World leaders have condemned a series of blasts in Sri Lanka that killed more than 150 people on Sunday, including dozens of foreigners -- with British, Dutch and American citizens believed to be among them.
Hospital sources also said Japanese citizens were among those injured by the bombs which ripped through high-end hotels and churches holding Easter services.
US President Donald Trump on Sunday offered "heartfelt condolences" to the people of Sri Lanka after a series of deadly explosions at churches and hotels in the island nation killed more than 160 people.
"Heartfelt condolences from the people of the United States to the people of Sri Lanka on the horrible terrorist attacks on churches and hotels," he tweeted. "We stand ready to help!"
Pope Francis expressed his sadness at the deadly bomb attacks in Sri Lanka and said he stood with the victims of "such cruel violence."
"I learned with sadness the news of the attacks which today, Easter Sunday, brought mourning and pain," Francis said in his traditional Easter address at the Vatican.
"I want to express my affectionate closeness with the Christian community, attacked while it was at prayer, and to all the victims of such cruel violence."
German Chancellor Angela Merkel said that the "religious hate and intolerance that have showed themselves in such a terrible way today must not win".
"It is shocking that people who gathered to celebrate Easter together were consciously targeted in this malicious attack," Merkel said in a condolence telegram published by a spokeswoman on Twitter.
Here is a summary of the reactions:
Britain: Stand together
British Prime Minister Theresa May described the attacks as "truly appalling".
"The acts of violence against churches and hotels in Sri Lanka are truly appalling, and my deepest sympathies go out to all of those affected at this tragic time," she tweeted.
"We must stand together to make sure that no one should ever have to practise their faith in fear."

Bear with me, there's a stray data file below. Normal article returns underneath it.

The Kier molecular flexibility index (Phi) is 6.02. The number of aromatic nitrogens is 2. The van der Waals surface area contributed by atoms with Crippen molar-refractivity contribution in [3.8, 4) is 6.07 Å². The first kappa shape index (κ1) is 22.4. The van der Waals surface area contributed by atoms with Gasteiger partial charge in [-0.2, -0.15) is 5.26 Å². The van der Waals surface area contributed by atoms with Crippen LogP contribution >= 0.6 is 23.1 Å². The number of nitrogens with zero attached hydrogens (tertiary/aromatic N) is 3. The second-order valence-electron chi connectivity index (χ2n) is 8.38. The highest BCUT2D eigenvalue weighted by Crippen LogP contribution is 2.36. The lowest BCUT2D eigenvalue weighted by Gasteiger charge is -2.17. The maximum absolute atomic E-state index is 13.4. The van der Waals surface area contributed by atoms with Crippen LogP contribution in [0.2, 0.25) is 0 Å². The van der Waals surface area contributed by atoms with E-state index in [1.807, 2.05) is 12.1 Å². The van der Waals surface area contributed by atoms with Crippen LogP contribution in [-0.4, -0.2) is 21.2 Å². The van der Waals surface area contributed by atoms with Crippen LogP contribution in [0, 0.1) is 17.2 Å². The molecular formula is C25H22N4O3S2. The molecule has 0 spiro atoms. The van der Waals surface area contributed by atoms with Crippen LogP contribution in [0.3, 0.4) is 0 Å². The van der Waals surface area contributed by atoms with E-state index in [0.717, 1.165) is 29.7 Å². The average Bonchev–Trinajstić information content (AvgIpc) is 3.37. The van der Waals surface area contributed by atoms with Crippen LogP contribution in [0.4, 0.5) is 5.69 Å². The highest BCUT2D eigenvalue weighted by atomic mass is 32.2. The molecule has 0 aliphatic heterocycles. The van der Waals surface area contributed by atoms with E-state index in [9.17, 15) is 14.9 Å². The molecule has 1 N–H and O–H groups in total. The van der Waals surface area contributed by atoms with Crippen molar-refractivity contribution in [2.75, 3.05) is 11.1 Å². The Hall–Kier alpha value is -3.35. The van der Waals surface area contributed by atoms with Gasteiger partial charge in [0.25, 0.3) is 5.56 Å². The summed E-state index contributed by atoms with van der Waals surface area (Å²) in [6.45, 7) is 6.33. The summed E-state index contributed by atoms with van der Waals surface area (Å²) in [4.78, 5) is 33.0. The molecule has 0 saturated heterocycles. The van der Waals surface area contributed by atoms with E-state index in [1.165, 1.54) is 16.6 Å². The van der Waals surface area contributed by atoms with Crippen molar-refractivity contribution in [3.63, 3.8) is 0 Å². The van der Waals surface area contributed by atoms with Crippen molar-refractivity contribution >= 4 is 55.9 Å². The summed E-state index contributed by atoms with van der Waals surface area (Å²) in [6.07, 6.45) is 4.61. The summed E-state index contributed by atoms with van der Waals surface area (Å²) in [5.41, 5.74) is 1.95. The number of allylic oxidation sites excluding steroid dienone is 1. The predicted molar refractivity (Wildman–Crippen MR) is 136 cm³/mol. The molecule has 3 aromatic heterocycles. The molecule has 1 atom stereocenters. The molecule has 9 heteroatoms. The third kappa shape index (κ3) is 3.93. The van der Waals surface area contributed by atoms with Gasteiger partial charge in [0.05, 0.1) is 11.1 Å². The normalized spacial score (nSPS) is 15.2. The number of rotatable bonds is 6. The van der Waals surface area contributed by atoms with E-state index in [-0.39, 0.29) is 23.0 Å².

The Netherlands: Terrible reports
"Terrible reports from Sri Lanka about bloody attacks on hotels and churches on this Easter Sunday," Dutch Prime Minister Mark Rutte tweeted after the attacks first emerged.
"Thoughts are with the victims and their relatives."
Prime Minister Scott Morrison said Australia was thinking of those killed in a "horrific terrorist attack".
"To the beautiful people of Sri Lanka, Australia sends its heartfelt sympathies and our prayers and our support -- and our offer to do whatever we can to support you in this terrible time of need," he said in a statement.
"At this time as Easter Sunday draws to a conclusion here in Australia, our heart goes out to those Christians and all of those other innocents who have been slaughtered today in this horrific terrorist attack."
New Zealand: Devastating
A month after dozens of Muslims were killed in a shooting at two mosques in Christchurch, New Zealand Prime Minister Jacinda Ardern described the attack as "devastating".
"New Zealand condemns all acts of terrorism, and our resolve has only been strengthened by the attack on our soil on the 15th of March. To see an attack in Sri Lanka while people were in churches and at hotels is devastating.
"New Zealand rejects all forms of extremism and stands for freedom of religion and the right to worship safely. Collectively we must find the will and the answers to end such violence."
Catholic Church in Holy Land: Solidarity
The Catholic Church in Jerusalem said the blasts were particularly sad as they "came while Christians celebrate Easter".
"We pray for the souls of the victims and ask for speedy recovery of the injured, and ask God to inspire the terrorists to repent of their killing and intimidation," the statement said.
"We also express our solidarity with Sri Lanka and all its inhabitants in their various religious and ethnic backgrounds."